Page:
A Multivariate Biostatistical Approach to the Analysis of Cytokines
Multivariate statistics involve methods that simultaneously conduct an analysis of more than one (dependent) variable, and include methods such as, e.g. multivariate analysis of variance, principal component analysis, factor analysis and artificial neural networks. Multivariate statistical methods are frequently applied in several medical disciplines, as well as in engineering and chemometrics, which could provide insight when applied to immunological data . To the best of our knowledge, the application of multivariate statistical methods is limited in the field of CSDH, and a literature search on “chronic subdural hematoma” and common multivariate statistical methods identified only one study . That study applied an artificial neural network to predict the outcome from CSDH, and found that artificial neural networks displayed a better performance compared to the regression model.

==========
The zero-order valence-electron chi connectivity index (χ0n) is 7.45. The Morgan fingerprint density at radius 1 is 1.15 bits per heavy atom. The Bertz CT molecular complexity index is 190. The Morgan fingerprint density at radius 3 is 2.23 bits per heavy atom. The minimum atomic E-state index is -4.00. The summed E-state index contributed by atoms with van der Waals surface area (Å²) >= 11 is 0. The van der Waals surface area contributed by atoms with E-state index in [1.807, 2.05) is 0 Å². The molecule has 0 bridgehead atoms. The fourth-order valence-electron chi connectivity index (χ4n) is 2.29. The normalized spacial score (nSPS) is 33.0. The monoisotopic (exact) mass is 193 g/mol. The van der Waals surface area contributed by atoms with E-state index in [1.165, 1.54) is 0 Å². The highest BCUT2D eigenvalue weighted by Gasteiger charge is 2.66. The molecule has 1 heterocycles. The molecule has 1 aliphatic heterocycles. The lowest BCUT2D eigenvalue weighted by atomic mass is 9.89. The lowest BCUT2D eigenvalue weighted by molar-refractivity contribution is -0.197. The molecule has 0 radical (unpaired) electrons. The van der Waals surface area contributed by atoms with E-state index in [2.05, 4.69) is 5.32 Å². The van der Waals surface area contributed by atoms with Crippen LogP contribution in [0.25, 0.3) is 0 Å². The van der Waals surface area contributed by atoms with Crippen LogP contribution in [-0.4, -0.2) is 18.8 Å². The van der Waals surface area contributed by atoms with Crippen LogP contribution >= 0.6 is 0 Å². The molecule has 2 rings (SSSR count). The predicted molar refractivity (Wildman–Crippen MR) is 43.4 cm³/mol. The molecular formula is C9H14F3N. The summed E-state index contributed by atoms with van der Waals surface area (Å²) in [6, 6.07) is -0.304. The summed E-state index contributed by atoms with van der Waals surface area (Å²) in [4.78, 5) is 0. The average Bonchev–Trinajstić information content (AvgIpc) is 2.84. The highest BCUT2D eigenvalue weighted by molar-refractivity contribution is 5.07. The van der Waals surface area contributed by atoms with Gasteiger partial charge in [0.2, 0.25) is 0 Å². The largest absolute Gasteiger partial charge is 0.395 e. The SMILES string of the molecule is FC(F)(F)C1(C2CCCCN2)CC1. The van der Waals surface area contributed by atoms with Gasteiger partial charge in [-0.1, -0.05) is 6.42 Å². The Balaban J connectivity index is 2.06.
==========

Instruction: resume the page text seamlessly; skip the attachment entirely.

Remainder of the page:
It is generally recommend that a factor analysis model obtain fit statistics of RMSEA <0.06, CFI >0.95 or TLI >0.95 to indicate a substantial model fit . The effect of logarithmic transformation and the presence of missing data may have an influence on the model fit, but most likely the assessment of cytokines as only either pro- or anti-inflammatory does not completely reflect all the complex immunological responses ascribed to the cytokine system . Furthermore, our sample to variable ratio was also on the lower side. However, this approach demonstrated that the systemic innate immune responses in blood were different from the local responses at the site of CSDH, and that increased anti-inflammatory activity expressed through elevated levels of selected cytokines in hematoma fluid may be related to a reduced risk of recurrence after surgery.
Conceived and designed the experiments: MS. Performed the experiments: MS. Analyzed the data: AHP. Contributed reagents/materials/analysis tools: MS. Wrote the paper: AHP MS.